This is probably the most popular landmark in Kandy so timing may make a difference to your visit. We arrived at about 10.30am along with about a million other people who were made up of both locals and visitors. Our visit coincided with a blessing time so many locals were bringing their offerings of beautiful lotus flowers in their droves……but were non plussed about extra visitors which I think reinforces their welcome to travellers allowing them to share in this special time.
Lal, our private driver and guide had dropped us at the temple gates, parked and then somehow miraculously found us amongst the many in the temple. He was able to guide us through the crowds and show us the highlights.
So along with thousands of others we squeezed through the narrow doorways and up and down staircases in our bare feet. Ground was warm from the sun and the interior was hot from the amount of bodies.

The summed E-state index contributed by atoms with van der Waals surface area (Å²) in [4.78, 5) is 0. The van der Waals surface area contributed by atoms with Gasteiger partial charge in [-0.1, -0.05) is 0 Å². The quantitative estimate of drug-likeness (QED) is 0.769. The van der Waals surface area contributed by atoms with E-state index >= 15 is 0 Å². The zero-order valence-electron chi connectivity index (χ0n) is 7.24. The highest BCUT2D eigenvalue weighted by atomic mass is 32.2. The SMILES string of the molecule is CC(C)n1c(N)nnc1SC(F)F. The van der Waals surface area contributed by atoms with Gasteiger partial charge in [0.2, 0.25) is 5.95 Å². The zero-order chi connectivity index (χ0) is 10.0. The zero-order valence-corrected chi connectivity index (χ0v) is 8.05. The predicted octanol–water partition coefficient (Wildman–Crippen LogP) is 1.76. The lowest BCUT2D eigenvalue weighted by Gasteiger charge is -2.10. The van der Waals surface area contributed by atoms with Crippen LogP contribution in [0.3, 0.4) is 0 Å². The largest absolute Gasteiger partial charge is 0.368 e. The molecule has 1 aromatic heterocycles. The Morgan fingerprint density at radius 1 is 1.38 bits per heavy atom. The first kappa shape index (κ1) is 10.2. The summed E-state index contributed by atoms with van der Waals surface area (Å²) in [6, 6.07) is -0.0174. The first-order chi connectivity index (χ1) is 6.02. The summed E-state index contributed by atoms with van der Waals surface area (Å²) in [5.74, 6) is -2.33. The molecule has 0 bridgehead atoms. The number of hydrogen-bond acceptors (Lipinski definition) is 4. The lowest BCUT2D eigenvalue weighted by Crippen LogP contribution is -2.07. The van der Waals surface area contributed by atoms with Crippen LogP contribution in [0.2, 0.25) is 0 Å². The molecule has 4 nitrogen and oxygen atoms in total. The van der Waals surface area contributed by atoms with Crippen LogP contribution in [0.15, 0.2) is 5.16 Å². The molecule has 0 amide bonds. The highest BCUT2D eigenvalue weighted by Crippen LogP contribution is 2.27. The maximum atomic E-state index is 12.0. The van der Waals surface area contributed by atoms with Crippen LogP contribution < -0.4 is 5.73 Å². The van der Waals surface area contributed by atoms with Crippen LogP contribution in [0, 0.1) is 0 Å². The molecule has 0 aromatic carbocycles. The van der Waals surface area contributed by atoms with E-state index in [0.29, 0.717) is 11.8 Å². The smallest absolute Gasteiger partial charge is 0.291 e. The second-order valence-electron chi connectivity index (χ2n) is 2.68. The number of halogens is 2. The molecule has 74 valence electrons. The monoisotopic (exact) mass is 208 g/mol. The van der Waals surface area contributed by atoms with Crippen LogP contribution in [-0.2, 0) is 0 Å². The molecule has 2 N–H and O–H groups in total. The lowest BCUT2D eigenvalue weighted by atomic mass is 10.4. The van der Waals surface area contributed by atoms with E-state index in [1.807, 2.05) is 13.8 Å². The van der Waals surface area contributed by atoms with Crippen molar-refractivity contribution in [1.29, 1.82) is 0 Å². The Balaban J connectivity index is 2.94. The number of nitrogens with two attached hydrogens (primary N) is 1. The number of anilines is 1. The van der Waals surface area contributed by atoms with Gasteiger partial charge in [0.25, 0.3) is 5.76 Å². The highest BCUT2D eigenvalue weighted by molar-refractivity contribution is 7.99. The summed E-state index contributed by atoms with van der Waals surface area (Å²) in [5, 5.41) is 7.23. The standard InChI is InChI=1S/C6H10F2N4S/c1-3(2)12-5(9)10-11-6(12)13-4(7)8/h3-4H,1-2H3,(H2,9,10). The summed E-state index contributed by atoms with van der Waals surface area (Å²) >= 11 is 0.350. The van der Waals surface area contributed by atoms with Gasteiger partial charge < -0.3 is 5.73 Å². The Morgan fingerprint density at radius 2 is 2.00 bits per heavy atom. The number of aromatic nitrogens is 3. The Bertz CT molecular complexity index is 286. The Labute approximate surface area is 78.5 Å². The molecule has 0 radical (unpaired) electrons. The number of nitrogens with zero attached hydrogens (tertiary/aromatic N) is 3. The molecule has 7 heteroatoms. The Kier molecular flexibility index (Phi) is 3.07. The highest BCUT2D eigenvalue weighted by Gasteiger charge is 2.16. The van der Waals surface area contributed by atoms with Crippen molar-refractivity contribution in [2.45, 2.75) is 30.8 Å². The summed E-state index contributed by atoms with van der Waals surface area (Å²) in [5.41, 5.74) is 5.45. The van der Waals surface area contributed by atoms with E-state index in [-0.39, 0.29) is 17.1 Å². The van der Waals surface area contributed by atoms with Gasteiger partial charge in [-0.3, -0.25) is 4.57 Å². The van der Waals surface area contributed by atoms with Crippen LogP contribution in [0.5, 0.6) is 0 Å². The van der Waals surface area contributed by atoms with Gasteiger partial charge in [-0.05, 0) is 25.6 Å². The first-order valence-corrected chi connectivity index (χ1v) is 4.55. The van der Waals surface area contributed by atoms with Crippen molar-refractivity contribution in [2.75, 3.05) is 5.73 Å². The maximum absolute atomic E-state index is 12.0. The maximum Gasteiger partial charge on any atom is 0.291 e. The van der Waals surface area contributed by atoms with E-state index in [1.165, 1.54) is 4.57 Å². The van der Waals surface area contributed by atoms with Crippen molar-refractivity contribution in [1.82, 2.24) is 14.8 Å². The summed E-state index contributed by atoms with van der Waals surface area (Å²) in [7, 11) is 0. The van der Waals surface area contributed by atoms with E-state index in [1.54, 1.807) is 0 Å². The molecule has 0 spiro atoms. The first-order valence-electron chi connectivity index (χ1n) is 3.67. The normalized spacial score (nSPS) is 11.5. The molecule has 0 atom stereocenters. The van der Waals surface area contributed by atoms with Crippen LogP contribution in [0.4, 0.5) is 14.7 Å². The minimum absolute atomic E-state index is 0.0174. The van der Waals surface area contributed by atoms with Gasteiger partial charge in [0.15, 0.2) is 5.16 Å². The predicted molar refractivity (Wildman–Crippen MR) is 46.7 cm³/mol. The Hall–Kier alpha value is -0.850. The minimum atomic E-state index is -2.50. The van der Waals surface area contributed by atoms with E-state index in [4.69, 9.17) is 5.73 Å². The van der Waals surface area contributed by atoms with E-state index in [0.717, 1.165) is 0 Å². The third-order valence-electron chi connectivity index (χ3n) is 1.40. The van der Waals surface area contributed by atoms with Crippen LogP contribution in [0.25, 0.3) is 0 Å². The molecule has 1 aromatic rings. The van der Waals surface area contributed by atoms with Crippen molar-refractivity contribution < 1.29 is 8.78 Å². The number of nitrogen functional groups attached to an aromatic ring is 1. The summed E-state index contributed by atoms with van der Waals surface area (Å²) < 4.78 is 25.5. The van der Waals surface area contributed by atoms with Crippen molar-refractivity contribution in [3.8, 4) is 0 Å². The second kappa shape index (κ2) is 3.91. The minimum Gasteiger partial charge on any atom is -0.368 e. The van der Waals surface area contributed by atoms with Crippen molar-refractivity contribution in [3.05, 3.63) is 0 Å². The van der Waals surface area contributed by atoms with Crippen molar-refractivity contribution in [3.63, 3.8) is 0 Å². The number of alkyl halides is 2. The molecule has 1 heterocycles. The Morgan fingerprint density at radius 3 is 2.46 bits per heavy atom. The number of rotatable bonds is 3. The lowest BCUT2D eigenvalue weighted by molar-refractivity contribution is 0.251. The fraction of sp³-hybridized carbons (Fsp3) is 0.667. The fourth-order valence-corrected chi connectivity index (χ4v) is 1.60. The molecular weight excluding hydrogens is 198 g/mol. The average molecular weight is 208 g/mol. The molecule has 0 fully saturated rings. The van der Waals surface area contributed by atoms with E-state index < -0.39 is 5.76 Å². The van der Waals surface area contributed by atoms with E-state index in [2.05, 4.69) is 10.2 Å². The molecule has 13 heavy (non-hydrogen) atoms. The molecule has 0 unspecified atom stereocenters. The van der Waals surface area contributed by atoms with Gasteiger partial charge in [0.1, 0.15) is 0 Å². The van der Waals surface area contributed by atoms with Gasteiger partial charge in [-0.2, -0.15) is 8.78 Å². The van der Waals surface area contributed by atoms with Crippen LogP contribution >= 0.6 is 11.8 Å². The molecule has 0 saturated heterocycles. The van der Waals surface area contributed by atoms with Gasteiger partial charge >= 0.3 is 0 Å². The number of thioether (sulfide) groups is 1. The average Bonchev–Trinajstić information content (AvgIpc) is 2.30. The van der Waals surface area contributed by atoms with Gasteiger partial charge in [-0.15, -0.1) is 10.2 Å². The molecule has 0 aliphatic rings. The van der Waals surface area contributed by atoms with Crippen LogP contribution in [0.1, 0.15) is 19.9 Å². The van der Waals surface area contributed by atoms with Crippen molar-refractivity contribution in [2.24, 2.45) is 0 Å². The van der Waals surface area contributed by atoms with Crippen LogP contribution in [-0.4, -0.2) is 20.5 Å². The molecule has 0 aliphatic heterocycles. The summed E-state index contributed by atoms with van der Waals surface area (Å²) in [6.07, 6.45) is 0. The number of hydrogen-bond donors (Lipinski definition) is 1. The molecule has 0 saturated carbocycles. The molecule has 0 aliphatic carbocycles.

For many the highlight may well be the golden casket where the tooth is kept but for me I loved the hall with the creamy porcelain buddhas all with different poses and with a ceiling decorated with elephant heads . Elephants are important to the Sri Lankans and although I have seen them used as temple decoration across other Asian countries none more so than in Sri Lanka. In days gone by the elephant signified wealth in Sri Lankan culture.
It cost just 1500 rupees (£7) to enter and men and women have separate entrances going through security and I would recommend a visit to the nearby British Garrison Cemetery which is just a few steps behind the temple. Allow about two hours to visit both attractions.